21 Famous Music Composers and their Popular Compositions

Music is as old as mankind itself. Ever since people began recognizing the sounds that were pleasant to their ears, they tried to reproduce and preserve them for posterity. Music composers were inspired by nature, love, happiness, war, sadness, and similar other feelings to pen some of their most popular pieces that will stay forever in the hearts of listeners and also inspire future generations. Let’s take a look at some of the best composers the world has ever heard and their best compositions.

1. Johann Sebastian Bach (1685-1750)

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Considered as one of the greatest composers ever, Bach was a German composer, violist, organist and violinist. He penned more than 1100 compositions in his lifetime that includes songs, cantatas, concertos, arias and many more. Some of his most famous compositions are Air of the G String, Brandenburg Concertos, Arioso, Mass in B-minor, and several others. Bach studied and brought together the principal forms, styles, and traditions of music that were developed in his preceding generations. He enriched them all by virtue of his synthesis.

2. Ludwig van Beethoven (1770-1827)

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Like Bach, Beethoven too was a German composer and pianist. He’s widely considered as one of the best classical music composers of all times. He is a predominant musical figure during the transition from the Classical to Romantic period. Some of Beethoven’s best works, including the phenomenal 9th Symphony were composed after the composer became almost entirely deaf. His other famous works include the Moonlight Sonata, 5th Symphony, 6th Symphony, Für Elise i.e. Bagatelle No. 25, and the Piano Concerto No. 5 in E-flat major.

3. Wolfgang Amadeus Mozart (1756-1791)

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He is widely considered as one of the greatest classical composers in the history of Western music. Mozart, along with Beethoven, popularized the Viennese Classcial school. The Austrian composer, unlike most of his peers, excelled in all the musical genres he pursued. His command, taste, and range of expressions made him perhaps the most universal of all music composers. But many critics argue that he wrote his music to accommodate particular tastes of specific audiences. Symphony No. 40, Requiem, the operas The Marriage of Figaro and The Magic Flute, and Symphony No. 25 are some of his major compositions.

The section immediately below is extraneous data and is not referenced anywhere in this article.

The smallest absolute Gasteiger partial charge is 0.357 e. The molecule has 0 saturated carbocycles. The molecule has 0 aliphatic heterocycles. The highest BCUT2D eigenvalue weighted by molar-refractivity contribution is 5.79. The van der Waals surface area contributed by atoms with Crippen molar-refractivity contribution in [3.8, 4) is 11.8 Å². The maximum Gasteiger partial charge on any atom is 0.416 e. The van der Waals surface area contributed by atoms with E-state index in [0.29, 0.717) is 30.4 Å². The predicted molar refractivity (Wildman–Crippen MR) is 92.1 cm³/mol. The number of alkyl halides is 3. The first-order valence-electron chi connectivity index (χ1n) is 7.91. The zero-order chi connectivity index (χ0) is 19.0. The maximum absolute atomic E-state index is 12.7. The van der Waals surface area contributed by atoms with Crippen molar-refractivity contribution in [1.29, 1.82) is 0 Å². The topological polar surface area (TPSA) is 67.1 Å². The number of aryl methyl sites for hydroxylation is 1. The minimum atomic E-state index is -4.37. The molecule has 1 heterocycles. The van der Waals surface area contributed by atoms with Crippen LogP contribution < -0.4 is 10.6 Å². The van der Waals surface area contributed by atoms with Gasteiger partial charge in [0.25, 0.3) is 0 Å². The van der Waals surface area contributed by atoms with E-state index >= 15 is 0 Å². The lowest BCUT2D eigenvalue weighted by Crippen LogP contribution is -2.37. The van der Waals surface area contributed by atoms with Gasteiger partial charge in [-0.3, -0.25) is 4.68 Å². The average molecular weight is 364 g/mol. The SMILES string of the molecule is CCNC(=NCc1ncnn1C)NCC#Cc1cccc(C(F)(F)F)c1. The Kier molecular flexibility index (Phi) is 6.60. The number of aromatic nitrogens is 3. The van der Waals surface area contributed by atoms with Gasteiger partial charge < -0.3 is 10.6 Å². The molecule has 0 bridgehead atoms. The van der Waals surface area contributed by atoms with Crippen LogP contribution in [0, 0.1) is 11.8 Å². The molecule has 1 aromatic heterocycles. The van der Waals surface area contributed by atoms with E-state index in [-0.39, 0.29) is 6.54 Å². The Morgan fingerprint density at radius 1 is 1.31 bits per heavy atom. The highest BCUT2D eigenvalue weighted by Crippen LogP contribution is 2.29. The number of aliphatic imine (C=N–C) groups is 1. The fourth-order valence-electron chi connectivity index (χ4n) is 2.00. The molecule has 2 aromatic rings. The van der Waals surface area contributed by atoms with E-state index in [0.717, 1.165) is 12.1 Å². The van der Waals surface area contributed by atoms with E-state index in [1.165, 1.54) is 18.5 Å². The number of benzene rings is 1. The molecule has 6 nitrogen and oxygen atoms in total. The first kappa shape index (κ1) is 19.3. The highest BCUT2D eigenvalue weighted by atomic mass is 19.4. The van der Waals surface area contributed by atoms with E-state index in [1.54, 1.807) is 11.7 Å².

4. Antonio Lucio Vivaldi (1678-1741)

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This Italian violinist and composer left a decisive mark on the concerto form of music and the late Baroque instrumental style. Vivaldi was also a cleric and teacher who had a widespread influence in Europe. He is said to have written more than 40 operas and composed a series of violin concertos. Vivaldi is most popular for The Four Seasons violin concertos. He also successfully staged some of his operas in Vienna, Mantua, and Venice. These were expensive stage production and well received by the audience.

5. Frederic Chopin (1810-1849)

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The Polish composer was a musical genius in every respect. He mostly composed short works on piano. One of those music composers who freely admitted of not understanding orchestration, Chopin was a virtuoso pianist and wove magic whenever he hit the reeds. He was most known for his sonatas, etudes, ballades, waltzes, impromptus, and preludes. He is one of the most innovative classical composers with Ballad No. 1 in G-minor arguably being his finest. Chopin’s other famous works include Revolutionary Etude, Funeral March, Minute Waltz, and Fantasie-Impromptu.

6. Pyotr Ilyich Tchaikovsky (1840-1893)

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Perhaps the best melody writers of all times, Tchaikovsky considered Mozart as his guru and wrote Mozartina in his memory. He was a master of the ballet and Swan Lake, Sleeping Beauty, Nutcracker, and Swan Lake are his most famous compositions. He also wrote a couple of operatic masterpieces: The Queen of Spades and Eugene Onegin. Tchaikovsky penned six symphonies, of which the last three are accepted world over for their resplendent orchestration and build-up of lyrical melodies. The Russian composer of the late Romantic period was a master of concerto as well.

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7. George Frideric Handel (1685-1759)

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This German-born British composer is one of the exponents of Baroque era music. He is also the foremost classical music composers of Britain. In his lifetime, Handel wrote more than 29 oratories, 40 operas, and over 100 cantatas, duets, and trios. He is also credited with writing 16 organ concertos and several ecumenical pieces, arias, chamber music, serenatas, and odes. Some of his best works include the Sarabande, Messiah, Music for the Royal Fireworks, and Water Music.